The other thing is, as you all know, we have been incrementally reopening facilities. And we saw that we did a soft opening of the tennis courts and then we announced it. We also did the same thing with skate parks and moving to announce it. The issue and what's driving those reopening is basically the the guidance that we received from Boulder County and the state of Colorado on these issues. One of the things that you all know that you're probably still getting questions about his baseball field, softball fields and whatnot. That can look like the the issue with that is, and we've got this question into it because via the state orders, team sports are specifically prohibited, meaning they're not allowed to occur. We've posed some questions based on the group size and what that can look like. And we're waiting on feedback in terms of how we can operationalize that in a way, the one thing that I think I'm fairly confident in saying is, at least what we've heard to this point is, even if they are even if the orders will allow us to do something, the group size will still be limited to 10 unless that's changed via a state order. We are also in the process of working in terms of what it's going to look like in terms of the openings of our buildings. I mentioned this to you the last time we were moving forward and moving toward a target date and Then we have the employee advisory group, which is a group that I meet with from across the organization. And they brought some issues to my attention in that conversation. And those were issues that we definitely needed to take into account in terms of the reopening. It was great feedback. And that's actually why we utilize the employee advisory group is to get that feedback and make sure that we're accounting for everything that they're concerned with. Because as you look at reopening, you have to ensure and I've said this before, the safety of the residents of our community and what they're expecting, but we also have a lot of employees that want to see the same thing in terms of what they're asked to do when they come to work. So we had to work through a number of issues, which delayed us a little bit and then based on that feedback, what we're thinking right now, and this is assuming that there's no significant change in orders, is that on May 27, we're going to do what we call a soft opening. And that's where we bring folks back into work. In a lot of cases, many of these individuals have been working from home. And so we wanted people to get the chance to acclimate. How do we manage wear a mask in the buildings where do we meet, wear a mask and to ensure that our reopening plans are appropriate. And then we're tentatively looking for a June 1 opening again, and that's to the public. So we want to give three days for staff to come in and work and then a public opening on June 1, but that's only for the Civic Center, the development service center, municipal court in the service center, if you remember, those were the last four buildings that we actually have the ability to that were still open before the final stay at home order. In addition, we're also looking at other components of operations. And you'll see curbside service at the library in the near future. And so it won't be that the library's open, those are actually still we're being advised close. via the state order, but we're trying to open up components that still meet the intent of the orders, and continue to move forward. Finally, as you all know, Jim talked to you about the budget. And so we're still working through a number of budget issues. In your remember his estimate, so we're trying to deal with budget issues related to this year. We're also moving into the budget for next year. And we're going to be watching numbers real time month to month to see what it looks like in terms of the impact. But as we start thinking about what we're going to do as an organization, I think the thing we have to be really cognizant of, is that this is probably going to be the tightest budget that the council's had to deal with and that we've had to deal with probably since the oh eight recession. And so it will impact you know, the things that we do and how we do those over time and so I just wanted to keep I'm gonna keep talking about that as we're moving through it, because that is going to be a significant issue for us to deal with as an organization,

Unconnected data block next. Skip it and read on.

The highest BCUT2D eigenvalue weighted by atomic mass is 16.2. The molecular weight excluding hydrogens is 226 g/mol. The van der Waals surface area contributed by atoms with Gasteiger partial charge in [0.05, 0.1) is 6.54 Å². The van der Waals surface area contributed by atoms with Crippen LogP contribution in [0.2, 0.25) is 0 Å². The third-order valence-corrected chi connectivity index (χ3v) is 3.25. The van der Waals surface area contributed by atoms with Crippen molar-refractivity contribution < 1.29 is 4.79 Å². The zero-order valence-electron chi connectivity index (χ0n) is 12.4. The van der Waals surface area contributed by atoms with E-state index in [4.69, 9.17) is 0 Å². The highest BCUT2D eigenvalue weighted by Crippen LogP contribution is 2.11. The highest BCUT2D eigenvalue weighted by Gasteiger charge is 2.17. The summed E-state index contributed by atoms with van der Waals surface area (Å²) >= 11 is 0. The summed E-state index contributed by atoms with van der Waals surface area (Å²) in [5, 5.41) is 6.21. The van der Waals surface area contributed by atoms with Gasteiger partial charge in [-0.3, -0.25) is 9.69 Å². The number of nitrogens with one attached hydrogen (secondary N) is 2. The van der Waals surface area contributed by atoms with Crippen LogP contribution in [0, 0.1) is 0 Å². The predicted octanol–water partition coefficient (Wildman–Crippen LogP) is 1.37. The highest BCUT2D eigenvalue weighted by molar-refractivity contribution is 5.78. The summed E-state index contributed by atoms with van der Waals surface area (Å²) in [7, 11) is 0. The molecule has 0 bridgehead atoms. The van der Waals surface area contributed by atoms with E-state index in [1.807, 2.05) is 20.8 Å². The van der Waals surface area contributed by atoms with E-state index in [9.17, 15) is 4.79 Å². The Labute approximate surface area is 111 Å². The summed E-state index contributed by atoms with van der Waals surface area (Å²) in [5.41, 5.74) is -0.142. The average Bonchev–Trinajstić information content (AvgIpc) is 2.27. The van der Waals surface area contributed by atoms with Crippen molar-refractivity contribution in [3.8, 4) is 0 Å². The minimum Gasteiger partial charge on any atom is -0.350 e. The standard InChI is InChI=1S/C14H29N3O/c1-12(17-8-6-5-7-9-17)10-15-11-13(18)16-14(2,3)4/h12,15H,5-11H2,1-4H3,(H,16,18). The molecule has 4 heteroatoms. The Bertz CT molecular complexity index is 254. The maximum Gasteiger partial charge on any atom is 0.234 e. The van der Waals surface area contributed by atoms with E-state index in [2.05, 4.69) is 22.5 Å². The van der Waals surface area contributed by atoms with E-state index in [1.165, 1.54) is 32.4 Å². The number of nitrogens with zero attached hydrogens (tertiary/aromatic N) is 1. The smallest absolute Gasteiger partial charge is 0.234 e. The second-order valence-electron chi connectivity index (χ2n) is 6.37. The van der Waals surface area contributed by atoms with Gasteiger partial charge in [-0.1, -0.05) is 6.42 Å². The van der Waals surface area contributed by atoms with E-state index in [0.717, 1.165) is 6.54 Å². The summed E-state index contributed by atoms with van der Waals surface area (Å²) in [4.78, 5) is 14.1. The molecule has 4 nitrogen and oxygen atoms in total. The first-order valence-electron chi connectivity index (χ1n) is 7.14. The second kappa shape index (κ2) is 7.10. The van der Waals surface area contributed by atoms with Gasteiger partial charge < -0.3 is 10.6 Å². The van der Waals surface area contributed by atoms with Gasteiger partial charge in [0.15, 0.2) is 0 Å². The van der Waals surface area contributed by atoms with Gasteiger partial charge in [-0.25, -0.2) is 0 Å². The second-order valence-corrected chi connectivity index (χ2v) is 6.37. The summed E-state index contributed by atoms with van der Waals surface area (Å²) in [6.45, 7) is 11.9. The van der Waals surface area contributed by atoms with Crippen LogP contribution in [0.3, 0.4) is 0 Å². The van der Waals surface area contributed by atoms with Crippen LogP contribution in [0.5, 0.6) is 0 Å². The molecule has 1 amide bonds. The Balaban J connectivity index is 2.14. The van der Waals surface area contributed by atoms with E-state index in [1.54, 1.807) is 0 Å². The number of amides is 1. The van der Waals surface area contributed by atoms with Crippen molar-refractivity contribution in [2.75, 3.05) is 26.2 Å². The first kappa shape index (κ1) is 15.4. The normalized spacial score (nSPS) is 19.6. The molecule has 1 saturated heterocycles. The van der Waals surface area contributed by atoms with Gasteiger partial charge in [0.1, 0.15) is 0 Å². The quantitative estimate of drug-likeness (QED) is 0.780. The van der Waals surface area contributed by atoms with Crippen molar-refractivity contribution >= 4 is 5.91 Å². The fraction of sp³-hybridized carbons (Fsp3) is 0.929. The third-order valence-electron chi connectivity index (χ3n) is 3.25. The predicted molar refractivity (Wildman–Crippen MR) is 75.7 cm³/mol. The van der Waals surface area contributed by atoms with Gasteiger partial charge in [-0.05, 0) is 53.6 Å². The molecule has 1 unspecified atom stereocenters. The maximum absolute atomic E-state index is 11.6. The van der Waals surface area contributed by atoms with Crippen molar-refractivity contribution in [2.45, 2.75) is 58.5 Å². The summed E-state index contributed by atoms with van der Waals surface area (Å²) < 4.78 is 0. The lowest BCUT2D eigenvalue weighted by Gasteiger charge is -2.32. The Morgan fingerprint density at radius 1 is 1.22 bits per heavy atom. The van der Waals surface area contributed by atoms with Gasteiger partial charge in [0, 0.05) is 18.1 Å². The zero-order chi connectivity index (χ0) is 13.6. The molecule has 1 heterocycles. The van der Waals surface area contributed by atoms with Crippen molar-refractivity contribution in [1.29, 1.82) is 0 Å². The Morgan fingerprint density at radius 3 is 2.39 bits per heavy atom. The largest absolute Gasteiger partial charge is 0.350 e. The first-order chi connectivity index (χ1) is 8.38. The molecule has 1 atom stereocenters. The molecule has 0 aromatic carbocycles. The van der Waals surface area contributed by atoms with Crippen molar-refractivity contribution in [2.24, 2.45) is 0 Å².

not only for this year's budget, but for next year's budget. If you listen to any number of economists, you know, there's not a lot of clarity in terms of the recession. But I'm hearing that it is more than likely going to extend to the end of 2021. That's one thing I'm hearing the other is mid 2021. No matter what that answer is, we know that it's going to potentially impact for 2021 budget. So we're going to be looking at actuals and then making assumptions for what the recession will look like. And then move into our budget process. Just to let you know, some of the direction that I've given to staff is we have our level one request and those are essentially must must pay items and exist within our budget of limited to level Level two to a, a limited number think it's no more than four, that they really need to be directly related to providing ongoing services in terms of what we're doing. But it's, again, just to reiterate with counsel, it's going to be a significant challenge as we move into this budget here. And so when we're thinking about the things we're doing, we just need to keep that in mind. Other than that, that is my COVID update. There's not a lot to this time, but I think there will be more after the 25th when we start seeing the next round of orders being released. Are there any questions?